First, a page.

Three aspects of spatial resolution are particularly important for most applications of EEG/MEG source estimation. First, the peaks of PSFs and CTFs should be close to the true source location. This has often been evaluated by means of the peak localization error, i.e. the Euclidean distance between the estimated peak and the true source location. Second, in order to be able to evaluate to which degree two distributions overlap with each other, we need a measure of spatial extent. This has for example been done using the standard deviation around the peak of the distribution, also called spatial dispersion. Third, even if two distributions are well-localized and largely non-overlapping, they might substantially differ in amplitude. Thus, if two sources are active simultaneously, one may completely overshadow the other. Thus, we need a measure for the relative amplitude of these distributions.

A number of previous studies have evaluated linear source estimation methods using different metrics (e.g. Fuchs, Wagner, Kohler, & Wischmann, 1999; Grave de Peralta-Menendez & Gonzalez-Andino, 1998; Hauk et al., 2011; Phillips, Rugg, & Friston, 2002; Zetter, Iivanainen, Stenroos, & Parkkonen, 2018). Here, we will extend these findings by presenting three metrics for both PSFs and CTFs, as well as five source estimation methods and two sensor configurations. We will first describe the framework for linear resolution analysis of EEG/MEG source estimation in more detail. The central concept is the resolution matrix, which contains both PSFs and CTFs. The most popular source estimation methods will be described in this framework, namely different types of L2-minimum-norm estimation and spatial filters such as beamformers. We will then compare five of these methods with respect to spatial resolution metrics capturing localization accuracy, spatial extent and relative amplitude.

## Theory and Methods

### Linearity and the superposition principle

Linear transformations, by definition, have the property that the output of any sum of inputs is just the sum of the outputs for the individual inputs (“ superposition principle”). More formally, a transformation **T** is linear if for any arbitrary input signals A and B and scalar values *a* and *b* the following is true:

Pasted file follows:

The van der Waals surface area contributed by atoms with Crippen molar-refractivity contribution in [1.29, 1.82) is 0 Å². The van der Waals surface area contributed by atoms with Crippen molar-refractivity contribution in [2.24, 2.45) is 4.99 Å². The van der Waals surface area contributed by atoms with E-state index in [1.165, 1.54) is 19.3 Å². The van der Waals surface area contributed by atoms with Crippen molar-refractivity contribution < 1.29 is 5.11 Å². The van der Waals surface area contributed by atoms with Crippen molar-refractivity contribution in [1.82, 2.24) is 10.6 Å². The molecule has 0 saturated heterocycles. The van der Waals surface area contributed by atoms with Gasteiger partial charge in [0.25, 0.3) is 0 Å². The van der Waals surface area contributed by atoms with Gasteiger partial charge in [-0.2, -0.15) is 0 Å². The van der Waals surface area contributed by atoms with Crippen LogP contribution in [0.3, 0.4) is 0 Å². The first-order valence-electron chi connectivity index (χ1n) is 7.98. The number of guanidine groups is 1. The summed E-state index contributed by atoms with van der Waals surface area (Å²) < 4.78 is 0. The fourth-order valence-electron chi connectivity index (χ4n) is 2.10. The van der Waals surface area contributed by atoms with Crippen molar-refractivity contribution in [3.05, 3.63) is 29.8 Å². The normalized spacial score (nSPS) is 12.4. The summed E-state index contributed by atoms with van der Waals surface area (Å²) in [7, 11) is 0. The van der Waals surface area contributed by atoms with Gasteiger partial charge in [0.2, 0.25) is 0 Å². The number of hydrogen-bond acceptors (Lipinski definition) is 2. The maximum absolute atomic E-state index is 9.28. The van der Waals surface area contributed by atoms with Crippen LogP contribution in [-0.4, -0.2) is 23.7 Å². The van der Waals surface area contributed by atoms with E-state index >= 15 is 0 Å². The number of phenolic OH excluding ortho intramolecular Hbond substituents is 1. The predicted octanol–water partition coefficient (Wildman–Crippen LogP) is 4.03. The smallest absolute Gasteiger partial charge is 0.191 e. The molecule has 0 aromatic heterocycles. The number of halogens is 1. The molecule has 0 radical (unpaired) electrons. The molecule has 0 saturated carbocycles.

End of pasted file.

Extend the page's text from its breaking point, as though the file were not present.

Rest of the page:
In the case of EEG/MEG source estimation, A and B can be dipolar current sources with unit strength, *a* and *b* source strengths, and the transformation **T** the inverse matrix that turns the measured EEG/MEG data into current distributions in the brain.

This means that we can characterize the properties of the transformation on the basis of the transformations of individual point sources with unit strength, or their point-spread functions (PSFs). This is a standard procedure for linear systems, whether in the context of Hifi systems, microscopes, or source estimation (https://en.wikipedia.org/wiki/Point_spread_function, illustrated in Figure 1). Figure 1A shows example point-spread functions for a microscope, i.e. the degree of blurring for two circular objects due to the microscope’s point-spread function. The same principle applies to EEG/MEG topographies in signal space (Figure 1B). Here, it is also shown how localization accuracy, spatial extent and relative amplitude are all relevant to describe spatial resolution. Figure 1C demonstrates how the superposition principle applies to source estimation (here L2-minimum-norm estimates).

### Resolution Matrix

The resolution matrix is a useful tool for the characterization of spatial resolution for linear estimators (Dale & Sereno, 1993; Menke, 1989). It describes the relationship between the true unknown sources **s** and the estimated sources **ŝ**. Thus, while we won’t be able to know the true sources **s**, the resolution matrix can help us estimate how far we are away from the truth, and for which source locations we may at least be close.

The logic behind the resolution matrix is as follows: We know that our measured data are the result of the forward solution for the source distribution, and our linear source estimate is the result of the linear estimator applied to our measured data. If we combine the forward solution and the inverse estimator together into one transformation, we directly transform the unknown true source distribution into its estimate. Ideally, this transformation should be the identity, i.e. our estimate should be exactly the true source distribution. We know that we cannot achieve this due to fundamental physical and mathematical limitations of the inverse problem, but an inspection of this transformation can tell us how we close we are. This transformation is given by the resolution matrix, which will now be derived more formally.